So Moses went to get his wife and sons, and then returned with them to Yitro. The use of two verbs in the verse, according to this midrash, comes to teach us that he is planning to take his family with him to Egypt. Yitro therefore has to decide not only whether to release Moses from his agreement to stay in Midian (Exodus 2:21), but whether to allow his daughter and grandsons to go on a presumably dangerous journey into an oppressive empire. I can hear Yitro exclaiming with the protective zeal of a father, “What? Take my family to that place? Are you crazy? Everyone who is there is trying desperately to leave!”
Moses could have simply said, “Don’t worry, I’ll keep them safe.” But he doesn’t. Instead the midrash makes a remarkable move. “My family has to go down into the depths of oppression,” Moses seems to be saying, “if we want to be part of the redemption and revelation to come. We have to leave our comfort zone if we want to someday make it to Sinai.”
It isn’t surprising that Yitro, who is a priest of Midian and a wise elder, “gets it”. The midrash specifies that Yitro gives his blessing immediately once he understands Moses’ reasoning. And Yitro does not only say “Go in peace,” but “Go in peace, enter in peace, and come in peace.” One way to read this is: “Leave Midian in peace, enter Egypt in peace, and come to Sinai in peace. May all the steps of the journey from oppression to liberation be for the sake of peace.”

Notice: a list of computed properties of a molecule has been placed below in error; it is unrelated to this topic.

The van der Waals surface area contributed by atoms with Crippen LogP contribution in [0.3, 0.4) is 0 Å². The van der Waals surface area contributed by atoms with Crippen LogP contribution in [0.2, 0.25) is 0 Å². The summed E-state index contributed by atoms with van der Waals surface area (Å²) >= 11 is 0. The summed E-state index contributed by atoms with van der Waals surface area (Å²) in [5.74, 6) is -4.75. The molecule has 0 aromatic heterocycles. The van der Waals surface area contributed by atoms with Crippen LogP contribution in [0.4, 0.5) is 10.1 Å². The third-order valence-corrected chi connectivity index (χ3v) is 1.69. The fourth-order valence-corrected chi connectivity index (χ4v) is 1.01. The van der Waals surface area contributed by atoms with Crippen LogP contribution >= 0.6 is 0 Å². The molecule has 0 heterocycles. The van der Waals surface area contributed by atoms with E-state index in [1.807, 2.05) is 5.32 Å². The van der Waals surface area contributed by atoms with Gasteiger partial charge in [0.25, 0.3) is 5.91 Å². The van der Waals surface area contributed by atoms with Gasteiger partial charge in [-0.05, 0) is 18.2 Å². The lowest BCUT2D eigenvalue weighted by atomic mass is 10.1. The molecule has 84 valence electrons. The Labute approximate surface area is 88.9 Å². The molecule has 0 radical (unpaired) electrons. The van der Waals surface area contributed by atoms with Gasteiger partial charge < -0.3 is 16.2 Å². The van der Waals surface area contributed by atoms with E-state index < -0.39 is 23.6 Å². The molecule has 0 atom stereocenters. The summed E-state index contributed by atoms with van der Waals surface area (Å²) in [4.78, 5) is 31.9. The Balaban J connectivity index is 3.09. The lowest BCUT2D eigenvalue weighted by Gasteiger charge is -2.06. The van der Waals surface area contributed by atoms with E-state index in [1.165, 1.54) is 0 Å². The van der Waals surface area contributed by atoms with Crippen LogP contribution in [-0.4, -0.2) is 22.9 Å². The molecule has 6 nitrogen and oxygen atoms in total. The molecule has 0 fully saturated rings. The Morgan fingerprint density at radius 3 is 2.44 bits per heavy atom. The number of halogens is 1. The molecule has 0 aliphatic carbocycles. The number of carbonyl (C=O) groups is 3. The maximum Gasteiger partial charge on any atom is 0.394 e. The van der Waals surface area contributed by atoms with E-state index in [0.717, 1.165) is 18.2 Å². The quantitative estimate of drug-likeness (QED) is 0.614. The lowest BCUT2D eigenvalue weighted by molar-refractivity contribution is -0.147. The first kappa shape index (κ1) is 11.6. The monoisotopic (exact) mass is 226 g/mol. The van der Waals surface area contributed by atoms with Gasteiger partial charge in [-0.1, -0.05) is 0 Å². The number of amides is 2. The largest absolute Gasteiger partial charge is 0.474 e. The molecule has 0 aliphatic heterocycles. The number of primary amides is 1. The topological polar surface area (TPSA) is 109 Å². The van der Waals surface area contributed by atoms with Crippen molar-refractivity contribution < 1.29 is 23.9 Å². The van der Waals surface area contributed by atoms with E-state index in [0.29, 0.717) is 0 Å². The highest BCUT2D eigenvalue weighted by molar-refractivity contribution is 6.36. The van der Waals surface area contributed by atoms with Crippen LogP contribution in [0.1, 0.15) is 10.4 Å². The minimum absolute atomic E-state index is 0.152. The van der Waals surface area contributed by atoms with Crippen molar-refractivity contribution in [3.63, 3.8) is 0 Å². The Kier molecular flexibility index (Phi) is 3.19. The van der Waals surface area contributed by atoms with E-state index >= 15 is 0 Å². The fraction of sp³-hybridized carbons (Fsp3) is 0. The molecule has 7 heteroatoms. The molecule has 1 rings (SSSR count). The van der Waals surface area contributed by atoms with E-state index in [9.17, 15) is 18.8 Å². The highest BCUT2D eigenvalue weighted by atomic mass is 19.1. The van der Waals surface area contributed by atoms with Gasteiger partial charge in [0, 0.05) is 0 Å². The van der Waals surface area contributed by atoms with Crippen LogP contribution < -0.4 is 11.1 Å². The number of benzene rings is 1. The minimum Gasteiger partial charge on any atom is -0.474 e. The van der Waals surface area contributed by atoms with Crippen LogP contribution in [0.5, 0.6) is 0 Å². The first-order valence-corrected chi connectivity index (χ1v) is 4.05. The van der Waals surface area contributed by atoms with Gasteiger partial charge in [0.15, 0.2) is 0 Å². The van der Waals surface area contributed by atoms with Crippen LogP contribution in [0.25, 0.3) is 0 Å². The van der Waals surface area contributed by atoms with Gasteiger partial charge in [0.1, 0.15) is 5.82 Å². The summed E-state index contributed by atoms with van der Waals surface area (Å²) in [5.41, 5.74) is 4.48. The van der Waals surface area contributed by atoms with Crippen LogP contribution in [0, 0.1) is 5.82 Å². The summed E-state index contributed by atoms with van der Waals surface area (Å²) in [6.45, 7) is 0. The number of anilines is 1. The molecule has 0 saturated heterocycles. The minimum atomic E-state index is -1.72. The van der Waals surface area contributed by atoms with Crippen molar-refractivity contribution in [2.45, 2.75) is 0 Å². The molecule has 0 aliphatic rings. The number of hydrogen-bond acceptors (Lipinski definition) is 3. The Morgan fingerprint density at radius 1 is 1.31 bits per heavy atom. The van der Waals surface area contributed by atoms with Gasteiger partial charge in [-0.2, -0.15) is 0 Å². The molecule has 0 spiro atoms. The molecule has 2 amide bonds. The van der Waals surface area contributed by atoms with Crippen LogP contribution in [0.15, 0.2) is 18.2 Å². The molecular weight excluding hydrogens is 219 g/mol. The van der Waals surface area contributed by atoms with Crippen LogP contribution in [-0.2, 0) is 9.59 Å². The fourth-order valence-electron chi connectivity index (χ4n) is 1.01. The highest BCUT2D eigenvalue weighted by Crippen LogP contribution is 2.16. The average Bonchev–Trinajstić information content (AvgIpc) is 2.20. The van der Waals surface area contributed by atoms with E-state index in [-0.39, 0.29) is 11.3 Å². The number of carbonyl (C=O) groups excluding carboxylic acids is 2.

One of the most essential religious teachings throughout the world is that in helping others, in leaning in close where there is suffering and need, we find our own redemption. This midrash takes it a step further and suggests that revelation, the moment at Sinai, is also dependent on our leaning in and going into the suffering. You want the glory and the thunder? You want revelation and grace? You want the intimacy with God? Then come into the darkness and accompany the people out. Get out of your comfort zone and be part of that journey, that movement – or you’ll miss the moment at the mountain.
In a time of great unknown and fear in our country, may we all have the courage to go toward Egypt with Moses. May we tolerate and even revel in being in the mess together, and in standing up for justice and freedom even if we ourselves are relatively comfortable. In choosing to sit at the hospital bedside, to go to the rally, to have the hard conversation, we take the steps that will lead us to stand at the foot of the mountain, together.
Rabbi Shoshana Meira Friedman was ordained at the Hebrew College Rabbinical School and is the Assistant Rabbi at Temple Sinai of Brookline, MA. She serves on the leadership team of the Mass Interfaith Coalition for Climate Action (MAICCA) and recently started ClergyClimateAction.org, a website to organize religious leaders to do nonviolent civil disobedience for climate justice.
Interested in a possible career in the rabbinate? Read Rabbi Dan Judson’s article “Jewish Lessons on Meaningful Work.“ Rabbi Judson teaches history, oversees the professional development program, and serves as the placement director for the Hebrew College Rabbinical School. He has a PhD in Jewish history from Brandeis University.